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I have realized, after some reading, that in C++ the exceptions specification is considered a bad thing:

int f() throw(A, B);  // bad because a lot of reasons

(some references: 1, 2, etc.)

What I have not understood is how to replace it. How can I tell to the f()'s caller that he must catch an exception?

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Why must the caller catch an exception. If there is an exception then something is wrong you only want to catch it if you can fix, if you can fix it you know what can go wrong. –  Loki Astari Jan 30 '13 at 17:33

4 Answers 4

How about

 //throws: A if something is wrong
 //        B if something else is wrong
 int f();
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Deleted my answer in deference to yours. –  Charles Beattie Jan 30 '13 at 17:00

You don't. Not saying anything means it can throw anything.

I assume you have some Java background to ask this question. Compile-time exception checking was a Java experiment that failed. That's why you don't see it anywhere else.

The general rule for exception handling is: handle it where you can. This usually boils down to a try-catch at some very high level, where you basically tell the user whatever he was trying to do failed. It is very rare to be able to recover from an exception and continue the operation.

You should, of course, provide documentation what exceptions your function throws. I don't consider this to be a replacement for the throw specification (its purpose is very different). You should document the exceptions that your function throws and can be handled meaningfully by the caller, whereas the throw specification has to list any exceptions that may come out of this function (and the functions it calls).

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This means that try/catch must be used always? If I call a generic function I have to catch for a generic exception? –  ital Jan 30 '13 at 16:56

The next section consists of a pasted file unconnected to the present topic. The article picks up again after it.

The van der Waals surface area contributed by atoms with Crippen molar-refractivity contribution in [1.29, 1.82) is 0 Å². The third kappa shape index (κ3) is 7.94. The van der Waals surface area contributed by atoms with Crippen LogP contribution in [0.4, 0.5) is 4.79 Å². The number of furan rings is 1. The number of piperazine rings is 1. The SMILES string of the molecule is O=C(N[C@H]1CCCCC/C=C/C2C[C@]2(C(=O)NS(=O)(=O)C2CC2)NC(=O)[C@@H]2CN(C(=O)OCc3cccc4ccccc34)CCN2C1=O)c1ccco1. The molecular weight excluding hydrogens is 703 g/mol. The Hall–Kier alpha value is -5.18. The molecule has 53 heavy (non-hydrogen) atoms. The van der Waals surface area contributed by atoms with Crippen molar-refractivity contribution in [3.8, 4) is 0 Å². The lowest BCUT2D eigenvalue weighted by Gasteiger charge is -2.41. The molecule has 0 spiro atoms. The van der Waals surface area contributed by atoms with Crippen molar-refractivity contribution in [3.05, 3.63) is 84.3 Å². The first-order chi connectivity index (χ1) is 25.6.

2  
@ital if you want to handle the exception, yes. But you might want to let it propagate and get handled at another level. –  juanchopanza Jan 30 '13 at 16:59
1  
I think a combination of Alex's answer and Luchian's answer is the best approach; document where you can but trying to force the caller to handle your exceptions is bad juju. –  Jack Aidley Jan 30 '13 at 17:06

You could replace it with an automated documentation tool.

Such tools often have the ability to nicely format which exceptions a method will throw, like the doxygen \exception command (or \throw or \throws). Assuming users of your code read documentation, they would be able to find out what exceptions to catch.

/** 
 * @exception A 
 * @exception B
 */
int f();

See this question for more useful info: How to document all exceptions a function might throw?

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How can I tell to the f()'s caller that he must catch an exception?

That you think the caller must catch an exception indicates that there might be something wrong with your design. Are you using exceptions to signal a non-exceptional circumstance such as end of file?

Mandating the immediate callers to catch all possible exceptions is bad design. Example: The push_back member functions of the standard library containers allocate memory, which can fail. The designers of the library did not expect callers to wrap each and every push_back in a try/catch block. It doesn't make sense. Doing so would make the code much uglier, much harder to test. Besides, how would you recover from an out of memory condition? Handling this once, at a high level, is about all you can do.

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